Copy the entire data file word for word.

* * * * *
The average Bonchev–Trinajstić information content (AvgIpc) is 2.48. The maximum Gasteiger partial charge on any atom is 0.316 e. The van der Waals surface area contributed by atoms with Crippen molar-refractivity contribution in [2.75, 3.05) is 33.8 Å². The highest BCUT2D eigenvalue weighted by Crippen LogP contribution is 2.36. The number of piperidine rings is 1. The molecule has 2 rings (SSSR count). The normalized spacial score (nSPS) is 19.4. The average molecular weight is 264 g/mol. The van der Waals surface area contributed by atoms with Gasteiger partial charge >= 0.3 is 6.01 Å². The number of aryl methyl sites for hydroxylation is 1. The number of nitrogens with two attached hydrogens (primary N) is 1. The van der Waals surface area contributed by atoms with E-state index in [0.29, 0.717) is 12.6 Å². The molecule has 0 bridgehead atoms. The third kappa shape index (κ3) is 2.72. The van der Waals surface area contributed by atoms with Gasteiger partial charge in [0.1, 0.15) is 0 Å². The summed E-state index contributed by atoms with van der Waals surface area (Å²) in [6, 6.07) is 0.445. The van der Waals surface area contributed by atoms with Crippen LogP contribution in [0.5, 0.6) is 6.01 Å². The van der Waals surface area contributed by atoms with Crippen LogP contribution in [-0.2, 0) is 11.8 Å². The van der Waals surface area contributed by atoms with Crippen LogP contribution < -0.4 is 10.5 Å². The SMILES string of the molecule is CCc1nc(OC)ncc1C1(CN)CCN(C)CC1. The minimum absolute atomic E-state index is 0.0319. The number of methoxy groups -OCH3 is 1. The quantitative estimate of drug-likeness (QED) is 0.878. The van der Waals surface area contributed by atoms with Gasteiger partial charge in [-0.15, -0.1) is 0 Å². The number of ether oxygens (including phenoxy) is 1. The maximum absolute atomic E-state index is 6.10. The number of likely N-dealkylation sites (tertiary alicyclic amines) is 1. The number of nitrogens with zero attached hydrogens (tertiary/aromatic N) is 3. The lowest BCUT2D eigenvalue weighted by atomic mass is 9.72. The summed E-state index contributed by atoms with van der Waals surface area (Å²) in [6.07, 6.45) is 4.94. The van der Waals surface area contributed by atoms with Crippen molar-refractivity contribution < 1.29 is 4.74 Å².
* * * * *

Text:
The average Bonchev–Trinajstić information content (AvgIpc) is 2.48. The maximum Gasteiger partial charge on any atom is 0.316 e. The van der Waals surface area contributed by atoms with Crippen molar-refractivity contribution in [2.75, 3.05) is 33.8 Å². The highest BCUT2D eigenvalue weighted by Crippen LogP contribution is 2.36. The number of piperidine rings is 1. The molecule has 2 rings (SSSR count). The normalized spacial score (nSPS) is 19.4. The average molecular weight is 264 g/mol. The van der Waals surface area contributed by atoms with Gasteiger partial charge >= 0.3 is 6.01 Å². The number of aryl methyl sites for hydroxylation is 1. The number of nitrogens with two attached hydrogens (primary N) is 1. The van der Waals surface area contributed by atoms with E-state index in [0.29, 0.717) is 12.6 Å². The molecule has 0 bridgehead atoms. The third kappa shape index (κ3) is 2.72. The van der Waals surface area contributed by atoms with Gasteiger partial charge in [0.1, 0.15) is 0 Å². The summed E-state index contributed by atoms with van der Waals surface area (Å²) in [6, 6.07) is 0.445. The van der Waals surface area contributed by atoms with Crippen LogP contribution in [0.5, 0.6) is 6.01 Å². The van der Waals surface area contributed by atoms with Crippen LogP contribution in [-0.2, 0) is 11.8 Å². The van der Waals surface area contributed by atoms with Crippen LogP contribution < -0.4 is 10.5 Å². The SMILES string of the molecule is CCc1nc(OC)ncc1C1(CN)CCN(C)CC1. The minimum absolute atomic E-state index is 0.0319. The number of methoxy groups -OCH3 is 1. The quantitative estimate of drug-likeness (QED) is 0.878. The van der Waals surface area contributed by atoms with Gasteiger partial charge in [-0.15, -0.1) is 0 Å². The number of ether oxygens (including phenoxy) is 1. The maximum absolute atomic E-state index is 6.10. The number of likely N-dealkylation sites (tertiary alicyclic amines) is 1. The number of nitrogens with zero attached hydrogens (tertiary/aromatic N) is 3. The lowest BCUT2D eigenvalue weighted by atomic mass is 9.72. The summed E-state index contributed by atoms with van der Waals surface area (Å²) in [6.07, 6.45) is 4.94. The van der Waals surface area contributed by atoms with Crippen molar-refractivity contribution < 1.29 is 4.74 Å².